Occupational exposure to chemicals and fetal growth: The Generation R Study
Human Reproduction , Volume 27 - Issue 3 p. 910- 920
Background Developmental diseases, such as birth defects, growth restriction and preterm delivery, account for >25 of infant mortality and morbidity. Several studies have shown that exposure to chemicals during pregnancy is associated with adverse birth outcomes. The aim of this study was to identify whether occupational exposure to various chemicals might adversely influence intrauterine growth patterns and placental weight.Methods Associations between maternal occupational exposure to various chemicals and fetal growth were studied in 4680 pregnant women participating in a population-based prospective cohort study from early pregnancy onwards in the Netherlands (20022006), the Generation R Study. Mothers who filled out a questionnaire during mid-pregnancy (response: 77 of enrolment) were included if they conducted paid employment during pregnancy and had a spontaneously conceived singleton live born pregnancy (n 4680). A job exposure matrix was used, linking job titles to expert judgement on exposure to chemicals in the workplace. Fetal growth characteristics were repeatedly measured by ultrasound and were used in combination with measurements at birth. Placental weight was obtained from medical records and hospital registries. Linear regression models for repeated measurements were used to study the associations between maternal occupational exposure to chemicals and intrauterine growth. Results We observed that maternal occupational exposure to polycyclic aromatic hydrocarbons, phthalates, alkylphenolic compounds and pesticides adversely influenced several domains of fetal growth (fetal weight, fetal head circumference and fetal length). We found a significant association between pesticide and phthalate exposure with a decreased placental weight. Conclusions Our results suggest that maternal occupational exposure to several chemicals is associated with impaired fetal growth during pregnancy and a decreased placental weight. Further studies are needed to confirm these findings and to assess post-natal consequences.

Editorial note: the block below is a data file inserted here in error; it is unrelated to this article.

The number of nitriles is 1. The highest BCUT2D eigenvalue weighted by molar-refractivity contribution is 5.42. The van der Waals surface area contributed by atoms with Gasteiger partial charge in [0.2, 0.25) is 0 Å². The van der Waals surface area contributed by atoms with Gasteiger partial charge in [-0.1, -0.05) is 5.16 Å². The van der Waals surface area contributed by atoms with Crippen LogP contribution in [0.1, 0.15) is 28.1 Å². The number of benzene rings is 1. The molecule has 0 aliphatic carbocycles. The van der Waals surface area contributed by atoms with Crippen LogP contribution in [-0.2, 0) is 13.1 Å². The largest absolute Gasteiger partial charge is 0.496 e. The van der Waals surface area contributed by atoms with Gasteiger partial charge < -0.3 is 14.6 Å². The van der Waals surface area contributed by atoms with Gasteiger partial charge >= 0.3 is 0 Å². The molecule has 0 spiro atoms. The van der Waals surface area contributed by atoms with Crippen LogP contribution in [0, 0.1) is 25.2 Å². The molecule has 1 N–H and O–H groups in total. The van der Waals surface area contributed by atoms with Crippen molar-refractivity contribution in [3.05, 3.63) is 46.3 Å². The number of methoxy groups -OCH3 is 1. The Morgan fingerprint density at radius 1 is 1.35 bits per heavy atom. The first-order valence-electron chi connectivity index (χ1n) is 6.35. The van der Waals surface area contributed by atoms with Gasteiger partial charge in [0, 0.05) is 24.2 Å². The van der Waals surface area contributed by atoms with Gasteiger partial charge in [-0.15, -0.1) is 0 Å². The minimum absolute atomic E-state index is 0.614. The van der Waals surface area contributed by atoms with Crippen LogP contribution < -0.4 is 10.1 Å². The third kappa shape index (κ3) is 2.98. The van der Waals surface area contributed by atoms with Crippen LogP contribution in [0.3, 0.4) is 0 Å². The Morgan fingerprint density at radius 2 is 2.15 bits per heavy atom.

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Snijder, C.A, Roeleveld, N, te Velde, E.R, Steegers, E.A.P, Raat, H, Hofman, A, … Burdorf, A. (2012). Occupational exposure to chemicals and fetal growth: The Generation R Study. Human Reproduction, 27(3), 910–920. doi:10.1093/humrep/der437